- She Belongs to Me
- Leopard-Skin Pill-Box Hat
- It Takes a Lot to Laugh, It Takes a Train to Cry
- Down in the Flood
- Meet Me in the Morning
- Gotta Serve Somebody
- The Groom's Still Waiting at the Altar
- Seeing the Real You at Last
- Everything Is Broken
- Dirt Road Blues
- High Water (For Charley Patton)
- Blind Willie McTell
The music of Bob Dylan has been profoundly touched by the blues -- from his first album to his latest, Modern Times. Either in song construction or in mood, Dylan’s songs continually call on the genre, drawing from the primal power of America’s most significant roots music. This Barnes & Noble exclusive collection centers on blues-tinged material drawn from Dylan albums beginning with 1965’s Bringing It All Back Home (“She Belongs to Me”) and ranging to 2003’s Love and Theft (“High Water”). If the rough-edged quality of Dylan’s voice in the later selections betrays the hand of time, his intensity and commitment on each of these classic tracks seems undiminished. From the laid-back groove of “It Takes a Lot to Laugh, It Takes a Train to Cry” to the spiritual fervor of “Gotta Serve Somebody” to the lonesome wail of “Blind Willie McTell,” Dylan makes brilliant use of the striking musical, lyrical, and -- above all -- emotional resources of the blues to intensify his personal statements. This stirring collection makes us glad that Dylan has an unshakable case of the blues.
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Most Helpful Customer Reviews
Blues [Barnes & Noble Exclusive] based on 0 ratings. 6 reviews.
Skip this. You wanna hear Bob sing the blues, make your own compilation---it will be better than this one I'm sure. Nothing from his first, blues drenched album, no "Lonesome Day Blues" from his last album, and for cryin' out loud, what is "She Belongs To Me" doing on here? Makes no sense. As I said, skip this!
I disagree with the reviews that are dismissive of this collection, which I think works very, very well on its merits. The songs are all solid, vital, and often not well known at all. All the songs are good, but some are amazing. "Blind Willie McTell" is one of the most inspired, and possibly the most evocative and moving, things Dylan has recorded in his long and illustrious career as a songwriter. The tune is borrowed from "St. James Infirmary," but I hardly recognized it from having heard the version of that song by Bobby "Blue" Bland on his album "Two Steps from the Blues." The lyric is certainly completely new, and the combined effect of the words and musical soundscape Dylan creates is enough to take your breath away when you hear it, and haunt you afterwards. Don't worry, though. You will play the track again immediately after hearing it once. If you have not heard this track, you are in for a major discovery, not to say revelation. In any case, I like Dylan when he is down to earth and in a blues mode, as he is here. He is not an aping the blues tradition, but an original extension of it. This collection reminds us how central an inspiration and mode of expression the Blues has always been for Dylan. One can complain that there are not more songs, or that some favorite song is missing (How about "It's All Over Now, Baby Blue," which is a blues in spirit if not form?), but this collection is satisfying the way few CD's are. It manages to hang together, despite the span of time it represents, due to the unifying style. The first track does stand out as less obviously a blues choice, but I like it a lot anyway, so it matters not. Anyone who has enjoyed the album "Highway 61 Revisited" (which has a lot of blues style to it), or "Blood On the Tracks" is likely to like this, which, while less explosive than the former, is more consistent than the latter. In short, an engaging collection I am very glad to have it and listen to it often. It is among the top 6 or 7 CD's I have of Dylan (along w/ Hwy 61, Blond On Blond, Greatest Hits II, The Best of, and maybe Bringing It All Back Home). There is always room on my shelf for an intelligent, emotionally satisfying collection. This is not the commercial version of Dylan (well-known songs),but rather a good place to gather ones that in some ways are more satisfying for their relative simplicity (and simplicity is always relative in Dylan, of course). I recommend "Blues" highly, and am perplexed by the icy reception it has received in some other reviews above. Get it--you won't regret it.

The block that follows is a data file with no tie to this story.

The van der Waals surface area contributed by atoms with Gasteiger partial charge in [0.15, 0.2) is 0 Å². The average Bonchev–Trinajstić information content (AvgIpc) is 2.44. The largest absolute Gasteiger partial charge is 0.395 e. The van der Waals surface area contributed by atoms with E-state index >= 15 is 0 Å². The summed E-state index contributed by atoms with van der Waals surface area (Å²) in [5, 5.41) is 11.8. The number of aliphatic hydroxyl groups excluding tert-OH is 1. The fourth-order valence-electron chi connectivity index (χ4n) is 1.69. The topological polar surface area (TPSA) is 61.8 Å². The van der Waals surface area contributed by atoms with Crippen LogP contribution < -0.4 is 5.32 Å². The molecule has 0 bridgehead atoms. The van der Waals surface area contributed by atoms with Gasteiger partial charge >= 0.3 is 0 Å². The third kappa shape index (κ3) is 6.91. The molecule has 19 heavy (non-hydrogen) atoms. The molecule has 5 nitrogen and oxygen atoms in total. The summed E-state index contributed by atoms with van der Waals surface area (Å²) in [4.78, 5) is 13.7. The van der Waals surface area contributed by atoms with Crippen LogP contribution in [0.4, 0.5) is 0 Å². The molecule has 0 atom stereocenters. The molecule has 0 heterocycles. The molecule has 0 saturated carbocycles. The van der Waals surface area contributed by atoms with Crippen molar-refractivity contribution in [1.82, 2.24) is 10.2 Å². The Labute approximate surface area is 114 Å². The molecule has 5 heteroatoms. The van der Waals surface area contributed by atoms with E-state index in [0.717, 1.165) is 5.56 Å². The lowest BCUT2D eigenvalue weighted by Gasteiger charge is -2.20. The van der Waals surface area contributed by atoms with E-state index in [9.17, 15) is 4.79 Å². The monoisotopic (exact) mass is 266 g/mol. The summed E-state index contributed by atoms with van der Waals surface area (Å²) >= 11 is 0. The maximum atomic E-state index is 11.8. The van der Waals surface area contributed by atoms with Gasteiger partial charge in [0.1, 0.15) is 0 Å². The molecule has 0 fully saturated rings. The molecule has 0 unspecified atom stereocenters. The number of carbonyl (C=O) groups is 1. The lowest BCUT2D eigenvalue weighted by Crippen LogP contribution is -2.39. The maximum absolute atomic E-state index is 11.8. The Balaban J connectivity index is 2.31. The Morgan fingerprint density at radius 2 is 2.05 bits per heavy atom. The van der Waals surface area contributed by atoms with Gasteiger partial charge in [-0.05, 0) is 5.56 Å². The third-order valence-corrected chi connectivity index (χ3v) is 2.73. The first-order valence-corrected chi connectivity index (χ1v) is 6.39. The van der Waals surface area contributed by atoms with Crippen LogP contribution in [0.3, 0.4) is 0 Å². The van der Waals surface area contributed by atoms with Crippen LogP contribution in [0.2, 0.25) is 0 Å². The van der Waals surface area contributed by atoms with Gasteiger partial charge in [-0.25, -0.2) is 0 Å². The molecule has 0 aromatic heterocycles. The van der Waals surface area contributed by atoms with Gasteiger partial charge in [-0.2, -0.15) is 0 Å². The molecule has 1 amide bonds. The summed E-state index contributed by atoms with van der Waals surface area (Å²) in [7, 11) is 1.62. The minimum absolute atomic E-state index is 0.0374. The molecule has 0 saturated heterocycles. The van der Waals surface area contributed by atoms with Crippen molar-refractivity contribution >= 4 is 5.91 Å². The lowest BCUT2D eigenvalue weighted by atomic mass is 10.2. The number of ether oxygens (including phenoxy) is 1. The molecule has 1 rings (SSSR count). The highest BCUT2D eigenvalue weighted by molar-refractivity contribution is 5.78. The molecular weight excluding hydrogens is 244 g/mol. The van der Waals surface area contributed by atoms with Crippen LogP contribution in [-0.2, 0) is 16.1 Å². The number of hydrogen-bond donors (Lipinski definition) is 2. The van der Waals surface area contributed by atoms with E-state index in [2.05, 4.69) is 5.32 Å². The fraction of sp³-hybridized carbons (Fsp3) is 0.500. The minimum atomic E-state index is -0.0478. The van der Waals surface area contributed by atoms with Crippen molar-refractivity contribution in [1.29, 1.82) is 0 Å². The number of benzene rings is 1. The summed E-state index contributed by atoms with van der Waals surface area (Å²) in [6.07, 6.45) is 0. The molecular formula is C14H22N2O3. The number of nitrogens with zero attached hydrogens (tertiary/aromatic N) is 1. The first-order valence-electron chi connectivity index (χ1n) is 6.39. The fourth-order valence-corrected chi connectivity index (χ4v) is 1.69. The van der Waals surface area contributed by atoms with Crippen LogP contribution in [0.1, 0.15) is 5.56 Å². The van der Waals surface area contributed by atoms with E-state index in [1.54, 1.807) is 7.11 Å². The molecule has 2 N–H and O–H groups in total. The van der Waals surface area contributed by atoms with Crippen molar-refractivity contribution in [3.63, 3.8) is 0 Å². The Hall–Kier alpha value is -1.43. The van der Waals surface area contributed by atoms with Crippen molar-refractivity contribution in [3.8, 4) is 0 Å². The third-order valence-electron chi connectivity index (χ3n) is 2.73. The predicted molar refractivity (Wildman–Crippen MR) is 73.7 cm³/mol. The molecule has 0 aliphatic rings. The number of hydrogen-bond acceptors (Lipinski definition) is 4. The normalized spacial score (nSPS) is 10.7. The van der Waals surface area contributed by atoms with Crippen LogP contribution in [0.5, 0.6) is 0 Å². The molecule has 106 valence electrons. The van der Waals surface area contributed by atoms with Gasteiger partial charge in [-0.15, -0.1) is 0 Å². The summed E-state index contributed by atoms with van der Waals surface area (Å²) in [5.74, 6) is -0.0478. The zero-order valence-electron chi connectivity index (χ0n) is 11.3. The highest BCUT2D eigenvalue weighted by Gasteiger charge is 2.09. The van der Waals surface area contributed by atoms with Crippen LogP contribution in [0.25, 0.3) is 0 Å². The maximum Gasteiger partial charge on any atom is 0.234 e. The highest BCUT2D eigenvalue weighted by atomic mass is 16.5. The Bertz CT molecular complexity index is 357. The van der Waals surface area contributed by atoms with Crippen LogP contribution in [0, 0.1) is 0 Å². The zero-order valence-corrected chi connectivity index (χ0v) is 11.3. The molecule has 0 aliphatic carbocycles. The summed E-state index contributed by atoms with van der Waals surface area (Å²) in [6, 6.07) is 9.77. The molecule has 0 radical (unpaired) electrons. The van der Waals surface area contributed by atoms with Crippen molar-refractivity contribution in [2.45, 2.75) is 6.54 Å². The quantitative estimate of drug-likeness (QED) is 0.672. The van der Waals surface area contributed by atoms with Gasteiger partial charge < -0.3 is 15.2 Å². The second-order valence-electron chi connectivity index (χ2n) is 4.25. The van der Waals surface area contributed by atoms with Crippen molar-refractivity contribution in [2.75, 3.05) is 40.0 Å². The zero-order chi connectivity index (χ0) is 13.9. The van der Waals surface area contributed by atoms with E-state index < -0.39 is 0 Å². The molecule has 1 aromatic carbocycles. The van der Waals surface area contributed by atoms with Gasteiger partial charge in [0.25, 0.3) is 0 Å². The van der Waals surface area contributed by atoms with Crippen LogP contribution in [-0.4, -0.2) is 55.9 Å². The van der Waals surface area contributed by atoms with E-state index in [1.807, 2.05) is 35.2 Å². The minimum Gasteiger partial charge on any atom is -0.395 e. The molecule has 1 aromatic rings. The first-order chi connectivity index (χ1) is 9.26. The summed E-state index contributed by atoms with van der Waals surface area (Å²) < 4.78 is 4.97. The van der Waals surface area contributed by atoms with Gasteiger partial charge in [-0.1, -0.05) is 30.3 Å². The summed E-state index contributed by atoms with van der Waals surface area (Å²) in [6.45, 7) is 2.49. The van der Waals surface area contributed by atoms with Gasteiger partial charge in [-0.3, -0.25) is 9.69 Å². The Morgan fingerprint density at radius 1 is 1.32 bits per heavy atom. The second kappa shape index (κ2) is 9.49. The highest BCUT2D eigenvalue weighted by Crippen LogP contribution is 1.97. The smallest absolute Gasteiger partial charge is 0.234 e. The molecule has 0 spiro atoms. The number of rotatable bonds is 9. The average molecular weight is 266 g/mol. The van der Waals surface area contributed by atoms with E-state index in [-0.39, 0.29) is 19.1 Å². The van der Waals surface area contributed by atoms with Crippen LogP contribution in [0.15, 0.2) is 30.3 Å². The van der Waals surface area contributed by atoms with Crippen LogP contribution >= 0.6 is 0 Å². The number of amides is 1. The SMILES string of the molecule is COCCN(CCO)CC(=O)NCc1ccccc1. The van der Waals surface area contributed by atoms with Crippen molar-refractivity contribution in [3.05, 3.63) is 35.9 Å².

How can Bob allow Columbia to put out this compilation?
This is a fantastic album. I have already played it numerous times.
I agree with the previous reviewer, I could make a better Dylan blues compilation in my sleep. However, She Belongs to Me, while not really blues sounding it is in the typical blues progession and phrasing, so it fits awkwardly. Still, I would have like to seen Black Crow Blues, or some of the more obscure songs.
I realize Dylan's PR team has his implicit consent to do what they think best for their artist. Dylan's recent appearance in a Victoria's Secret ad should tell us that he is not too concerned with what anyone thinks of his recent money oriented behavior. I hope for his sake that his past concern for the causes of justice, self awareness etc. impel him to give generously to those in need in the world. If not his age has not granted him more wisdom.